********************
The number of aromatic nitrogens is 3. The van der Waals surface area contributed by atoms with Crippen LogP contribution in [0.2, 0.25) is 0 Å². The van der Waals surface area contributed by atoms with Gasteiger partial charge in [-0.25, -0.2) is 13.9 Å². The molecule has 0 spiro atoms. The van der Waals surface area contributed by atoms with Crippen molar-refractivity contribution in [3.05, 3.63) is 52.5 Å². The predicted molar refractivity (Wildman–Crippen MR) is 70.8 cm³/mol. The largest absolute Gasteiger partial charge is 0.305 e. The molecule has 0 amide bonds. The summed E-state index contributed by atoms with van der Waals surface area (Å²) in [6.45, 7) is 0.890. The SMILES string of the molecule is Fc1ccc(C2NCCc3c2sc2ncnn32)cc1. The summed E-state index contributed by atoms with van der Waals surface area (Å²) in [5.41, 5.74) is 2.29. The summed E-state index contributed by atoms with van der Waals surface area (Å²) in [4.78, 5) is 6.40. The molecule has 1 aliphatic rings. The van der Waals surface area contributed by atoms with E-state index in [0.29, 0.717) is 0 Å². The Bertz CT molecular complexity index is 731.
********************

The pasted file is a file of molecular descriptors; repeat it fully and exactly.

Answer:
The number of aromatic nitrogens is 3. The van der Waals surface area contributed by atoms with Crippen LogP contribution in [0.2, 0.25) is 0 Å². The van der Waals surface area contributed by atoms with Gasteiger partial charge in [-0.25, -0.2) is 13.9 Å². The molecule has 0 spiro atoms. The van der Waals surface area contributed by atoms with Crippen molar-refractivity contribution in [3.05, 3.63) is 52.5 Å². The predicted molar refractivity (Wildman–Crippen MR) is 70.8 cm³/mol. The largest absolute Gasteiger partial charge is 0.305 e. The molecule has 0 amide bonds. The summed E-state index contributed by atoms with van der Waals surface area (Å²) in [6.45, 7) is 0.890. The SMILES string of the molecule is Fc1ccc(C2NCCc3c2sc2ncnn32)cc1. The summed E-state index contributed by atoms with van der Waals surface area (Å²) in [5.41, 5.74) is 2.29. The summed E-state index contributed by atoms with van der Waals surface area (Å²) in [4.78, 5) is 6.40. The molecule has 1 aliphatic rings. The van der Waals surface area contributed by atoms with E-state index in [0.29, 0.717) is 0 Å². The Bertz CT molecular complexity index is 731.